At one time, if you became ill on a weekend, holiday, or any time after business hours, you had two choices: stay home and suffer, or go to the emergency room. This has never been an ideal situation. No one wants to wait for treatment when they're feeling miserable, but going to the emergency room for minor ailments puts undue strain on the emergency care system. Slowly, walk-in clinics with extended hours began to pop up and fill some of the after-hours healthcare gap. In recent years, brand new options have emerged. They go by many names, so it can be tough to tell them apart or know which is the best choice for you. Check out the details of a few of the best new ER alternatives available to you today.
Retail clinics are also sometimes known as minute clinics or quick-care clinics. You'll recognize them because they're located inside of drugstores and some department stores with pharmacies. Some offer the opportunity to make appointments, but almost all of them are designed to primarily offer walk-in care.
A retail clinic is not the place to go if you need complex care, and they don't have x-ray machines, which means they're not equipped to treat most common injuries, like sprains, strains, and fractures. However, for minor illnesses, they're terrific. Retail clinics are primarily equipped to provide rapid strep tests, diagnose conditions like bronchitis, sinusitis, urinary tract infections, conjunctivitis, and ear and eye infections, provide prescriptions, and treat allergy flare ups. Some also offer immunizations.
You'll most likely see a nurse practitioner rather than a doctor, which means that you'll pay less for the visit than you would at your primary care doctor's office, and significantly less than you'd pay at the emergency room as well. The average wait time at a retail clinic is about 7% less than at a doctor's office.
Urgent Care Centers
Urgent care clinics are tough to define, because the title can encompass so many things. An urgent care is typically a standalone facility, but sometimes you will see urgent care clinics that are connected to a hospital or, if not physically connected, at least affiliated with a hospital. Others are franchises, or are owned by a private entity – often a physician or a group of physicians.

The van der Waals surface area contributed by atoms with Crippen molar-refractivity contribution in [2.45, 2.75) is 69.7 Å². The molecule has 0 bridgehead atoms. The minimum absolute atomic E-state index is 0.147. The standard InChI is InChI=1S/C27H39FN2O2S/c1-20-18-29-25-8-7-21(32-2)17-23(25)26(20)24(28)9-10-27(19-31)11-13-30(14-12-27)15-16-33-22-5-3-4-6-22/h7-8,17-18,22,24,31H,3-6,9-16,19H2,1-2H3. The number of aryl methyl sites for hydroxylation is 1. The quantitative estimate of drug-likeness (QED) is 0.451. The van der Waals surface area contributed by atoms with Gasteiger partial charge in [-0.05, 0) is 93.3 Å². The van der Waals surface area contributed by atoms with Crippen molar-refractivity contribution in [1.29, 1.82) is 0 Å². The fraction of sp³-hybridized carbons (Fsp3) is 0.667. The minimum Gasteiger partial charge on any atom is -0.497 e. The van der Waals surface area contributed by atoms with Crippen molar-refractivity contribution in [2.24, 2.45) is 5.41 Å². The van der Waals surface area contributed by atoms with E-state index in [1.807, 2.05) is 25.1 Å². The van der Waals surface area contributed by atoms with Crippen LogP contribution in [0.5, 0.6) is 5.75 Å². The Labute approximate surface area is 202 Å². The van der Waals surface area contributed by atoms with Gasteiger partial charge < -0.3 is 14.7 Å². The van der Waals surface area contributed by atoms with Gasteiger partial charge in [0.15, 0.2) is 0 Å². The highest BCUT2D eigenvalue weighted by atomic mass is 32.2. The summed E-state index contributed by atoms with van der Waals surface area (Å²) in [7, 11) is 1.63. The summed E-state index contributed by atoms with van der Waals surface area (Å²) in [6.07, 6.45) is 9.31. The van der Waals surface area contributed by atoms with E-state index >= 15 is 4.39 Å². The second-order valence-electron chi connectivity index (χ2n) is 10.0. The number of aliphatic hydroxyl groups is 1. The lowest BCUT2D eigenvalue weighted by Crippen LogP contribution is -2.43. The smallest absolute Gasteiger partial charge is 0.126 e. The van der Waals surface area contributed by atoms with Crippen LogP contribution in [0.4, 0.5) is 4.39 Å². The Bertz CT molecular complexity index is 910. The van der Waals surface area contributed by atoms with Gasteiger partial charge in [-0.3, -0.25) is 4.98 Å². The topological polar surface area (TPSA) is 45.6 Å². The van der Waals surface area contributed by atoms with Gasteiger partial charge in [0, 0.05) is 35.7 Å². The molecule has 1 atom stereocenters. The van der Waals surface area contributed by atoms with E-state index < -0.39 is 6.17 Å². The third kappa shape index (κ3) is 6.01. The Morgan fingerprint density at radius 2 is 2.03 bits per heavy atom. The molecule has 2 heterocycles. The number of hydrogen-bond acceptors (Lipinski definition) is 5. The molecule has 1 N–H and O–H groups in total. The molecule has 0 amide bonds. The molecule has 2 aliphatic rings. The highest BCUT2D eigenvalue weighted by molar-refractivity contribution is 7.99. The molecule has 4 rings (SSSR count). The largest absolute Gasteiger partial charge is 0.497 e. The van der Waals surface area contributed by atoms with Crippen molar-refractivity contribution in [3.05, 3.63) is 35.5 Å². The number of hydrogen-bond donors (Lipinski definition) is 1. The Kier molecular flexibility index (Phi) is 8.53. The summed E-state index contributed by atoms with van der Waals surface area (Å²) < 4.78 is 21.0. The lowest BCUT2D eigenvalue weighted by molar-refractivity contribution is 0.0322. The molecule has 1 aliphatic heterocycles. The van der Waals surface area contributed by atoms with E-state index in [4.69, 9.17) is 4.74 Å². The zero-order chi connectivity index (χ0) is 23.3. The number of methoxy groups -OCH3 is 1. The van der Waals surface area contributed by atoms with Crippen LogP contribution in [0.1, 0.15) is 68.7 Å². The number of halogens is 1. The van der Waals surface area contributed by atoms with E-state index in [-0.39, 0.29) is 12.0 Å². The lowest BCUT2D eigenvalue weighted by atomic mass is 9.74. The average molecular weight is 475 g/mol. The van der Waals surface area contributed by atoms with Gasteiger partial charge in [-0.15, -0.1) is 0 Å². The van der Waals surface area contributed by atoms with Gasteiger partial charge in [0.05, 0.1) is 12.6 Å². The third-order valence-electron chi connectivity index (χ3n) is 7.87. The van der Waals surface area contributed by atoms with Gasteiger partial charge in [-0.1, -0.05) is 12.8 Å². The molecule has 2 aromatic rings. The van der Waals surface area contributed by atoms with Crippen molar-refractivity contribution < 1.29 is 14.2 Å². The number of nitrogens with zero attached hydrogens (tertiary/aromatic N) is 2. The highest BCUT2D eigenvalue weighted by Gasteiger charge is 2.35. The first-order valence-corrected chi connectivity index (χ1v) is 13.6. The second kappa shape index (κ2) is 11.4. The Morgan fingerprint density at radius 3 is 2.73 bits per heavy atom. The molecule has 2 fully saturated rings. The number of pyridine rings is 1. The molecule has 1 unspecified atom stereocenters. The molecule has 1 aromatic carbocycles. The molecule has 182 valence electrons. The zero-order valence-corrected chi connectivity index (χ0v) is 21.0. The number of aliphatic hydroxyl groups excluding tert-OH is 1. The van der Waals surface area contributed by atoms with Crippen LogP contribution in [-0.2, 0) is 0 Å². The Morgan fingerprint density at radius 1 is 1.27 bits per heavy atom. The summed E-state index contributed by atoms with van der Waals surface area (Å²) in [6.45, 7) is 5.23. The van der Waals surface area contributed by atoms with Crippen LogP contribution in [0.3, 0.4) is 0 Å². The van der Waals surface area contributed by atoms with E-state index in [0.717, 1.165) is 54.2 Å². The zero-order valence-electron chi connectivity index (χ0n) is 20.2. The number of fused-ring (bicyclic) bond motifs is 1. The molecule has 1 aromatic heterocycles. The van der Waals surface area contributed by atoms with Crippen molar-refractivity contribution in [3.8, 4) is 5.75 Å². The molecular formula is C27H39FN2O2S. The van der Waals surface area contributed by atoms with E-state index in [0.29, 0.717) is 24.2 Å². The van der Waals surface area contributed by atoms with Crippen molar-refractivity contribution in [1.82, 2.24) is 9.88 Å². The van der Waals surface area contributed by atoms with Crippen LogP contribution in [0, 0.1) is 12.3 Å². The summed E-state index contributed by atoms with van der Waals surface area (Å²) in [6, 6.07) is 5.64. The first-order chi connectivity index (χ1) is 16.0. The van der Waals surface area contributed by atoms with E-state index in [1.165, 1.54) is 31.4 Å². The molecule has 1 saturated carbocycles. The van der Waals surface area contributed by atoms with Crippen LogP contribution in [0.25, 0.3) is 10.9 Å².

In general, urgent care centers are set up to do everything that a retail clinic can do, plus many of the things that a retail clinic is not equipped for, like providing x-rays and treating lacerations, minor burns, fractures and sprains, and back problems. Most urgent care centers have at least one, if not more, physicians on duty, as well as nurse practitioners and other staff. Like retail clinics, urgent care centers are less expensive than emergency rooms and tend to have shorter wait times than emergency rooms.
Some urgent care centers specialize in a specific condition, like cardiac care or OB-GYN treatment. Many are not well-equipped to treat children (unless it happens to be an urgent care specializing in pediatrics). Others offer more general treatment. If you're considering using an urgent care clinic in your area, it's a good idea to find out if they offer general or specialized treatment so that you can determine whether the facility is a match for your needs.
Type B Emergency Departments
Type B emergency departments are also urgent care centers, but they are urgent care centers with a special designation. Namely, the urgent care center is qualified to treat emergency conditions – for example, chest pains, high fevers, signs of stroke, or heavy, uncontrollable bleeding – as well as urgent conditions. The best times to visit a Type B emergency department (if there's one available in your area) are when you have a minor illness or injury, but have an underlying condition that requires more complex care, or when you think that your currently urgent condition might progress to emergency status.
Most urgent care centers are not Type B emergency departments. The ones that are Type B emergency departments are often affiliated with or attached to a hospital, but just being a hospital-owned urgent care center is not enough to make an urgent care a Type B emergency department. In order to qualify for this designation, the urgent care must either: be licensed as an emergency department, or advertise itself as a facility that treats emergency conditions, or have had at least one-third of their total visits qualify as emergencies over the past year.
As a patient, the only way that you will know if an urgent care center is also a Type B emergency center is if they advertise this designation. Never assume that an urgent care center will be equipped to handle an emergency situation unless the center explicitly offers emergency as well as urgent treatment.
The next time that you're ill or injured and can't get to regular physician, a retail clinic or urgent care might be the right choice for you. Understanding the difference between these options can help you make the choice that will get you healthier faster.
I used to be skeptical about chiropractic healing. However, that was before I tried it for myself. I was in an accident that did serious damage to my back. I followed all of the doctor’s recommendations, did my physical therapy, and still didn’t feel any better. That was when I finally decided to try going to my friend’s chiropractor. It was such a relief when I finally started to feel better thanks to the great chiropractic care I received. That’s when I decided to start researching chiropractic care and how it could be used to treat different conditions. This blog contains the results of that research. If you’re looking for a way to feel better, you too may benefit from chiropractic healing. These articles will help you learn how.